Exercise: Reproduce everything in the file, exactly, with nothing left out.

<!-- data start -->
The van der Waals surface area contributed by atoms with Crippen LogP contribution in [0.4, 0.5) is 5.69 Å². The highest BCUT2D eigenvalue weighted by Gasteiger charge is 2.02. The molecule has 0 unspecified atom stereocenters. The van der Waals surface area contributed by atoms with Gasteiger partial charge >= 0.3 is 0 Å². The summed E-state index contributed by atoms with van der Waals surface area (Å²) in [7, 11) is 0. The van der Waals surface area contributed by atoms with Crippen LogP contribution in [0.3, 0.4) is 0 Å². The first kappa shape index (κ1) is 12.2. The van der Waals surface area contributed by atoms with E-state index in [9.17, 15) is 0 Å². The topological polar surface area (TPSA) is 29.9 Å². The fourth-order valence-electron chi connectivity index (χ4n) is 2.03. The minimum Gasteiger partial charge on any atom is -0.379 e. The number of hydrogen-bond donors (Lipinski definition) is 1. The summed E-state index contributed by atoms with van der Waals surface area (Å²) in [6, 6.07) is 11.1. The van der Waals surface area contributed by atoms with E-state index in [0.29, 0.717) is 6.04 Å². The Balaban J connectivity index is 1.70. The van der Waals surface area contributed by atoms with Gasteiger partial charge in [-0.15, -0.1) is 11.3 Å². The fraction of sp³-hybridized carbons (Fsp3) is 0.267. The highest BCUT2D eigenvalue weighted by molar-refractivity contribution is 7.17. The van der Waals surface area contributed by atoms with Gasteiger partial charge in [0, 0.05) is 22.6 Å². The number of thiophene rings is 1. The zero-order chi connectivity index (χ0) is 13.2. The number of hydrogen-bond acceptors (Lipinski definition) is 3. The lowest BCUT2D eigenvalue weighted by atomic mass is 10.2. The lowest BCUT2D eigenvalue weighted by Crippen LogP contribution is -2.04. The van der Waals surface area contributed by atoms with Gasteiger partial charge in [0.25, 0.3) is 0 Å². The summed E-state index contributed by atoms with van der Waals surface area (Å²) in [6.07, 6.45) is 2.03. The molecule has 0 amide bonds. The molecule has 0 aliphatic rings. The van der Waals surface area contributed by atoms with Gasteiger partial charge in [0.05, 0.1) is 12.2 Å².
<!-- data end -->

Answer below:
The van der Waals surface area contributed by atoms with Crippen LogP contribution in [0.4, 0.5) is 5.69 Å². The highest BCUT2D eigenvalue weighted by Gasteiger charge is 2.02. The molecule has 0 unspecified atom stereocenters. The van der Waals surface area contributed by atoms with Gasteiger partial charge >= 0.3 is 0 Å². The summed E-state index contributed by atoms with van der Waals surface area (Å²) in [7, 11) is 0. The van der Waals surface area contributed by atoms with Crippen LogP contribution in [0.3, 0.4) is 0 Å². The first kappa shape index (κ1) is 12.2. The van der Waals surface area contributed by atoms with E-state index in [9.17, 15) is 0 Å². The topological polar surface area (TPSA) is 29.9 Å². The fourth-order valence-electron chi connectivity index (χ4n) is 2.03. The minimum Gasteiger partial charge on any atom is -0.379 e. The number of hydrogen-bond donors (Lipinski definition) is 1. The summed E-state index contributed by atoms with van der Waals surface area (Å²) in [6, 6.07) is 11.1. The van der Waals surface area contributed by atoms with E-state index in [0.29, 0.717) is 6.04 Å². The Balaban J connectivity index is 1.70. The van der Waals surface area contributed by atoms with Gasteiger partial charge in [-0.15, -0.1) is 11.3 Å². The fraction of sp³-hybridized carbons (Fsp3) is 0.267. The highest BCUT2D eigenvalue weighted by molar-refractivity contribution is 7.17. The van der Waals surface area contributed by atoms with Gasteiger partial charge in [0, 0.05) is 22.6 Å². The number of thiophene rings is 1. The zero-order chi connectivity index (χ0) is 13.2. The number of hydrogen-bond acceptors (Lipinski definition) is 3. The lowest BCUT2D eigenvalue weighted by atomic mass is 10.2. The lowest BCUT2D eigenvalue weighted by Crippen LogP contribution is -2.04. The van der Waals surface area contributed by atoms with Gasteiger partial charge in [0.25, 0.3) is 0 Å². The summed E-state index contributed by atoms with van der Waals surface area (Å²) in [6.07, 6.45) is 2.03. The molecule has 0 amide bonds. The molecule has 0 aliphatic rings. The van der Waals surface area contributed by atoms with Gasteiger partial charge in [0.05, 0.1) is 12.2 Å².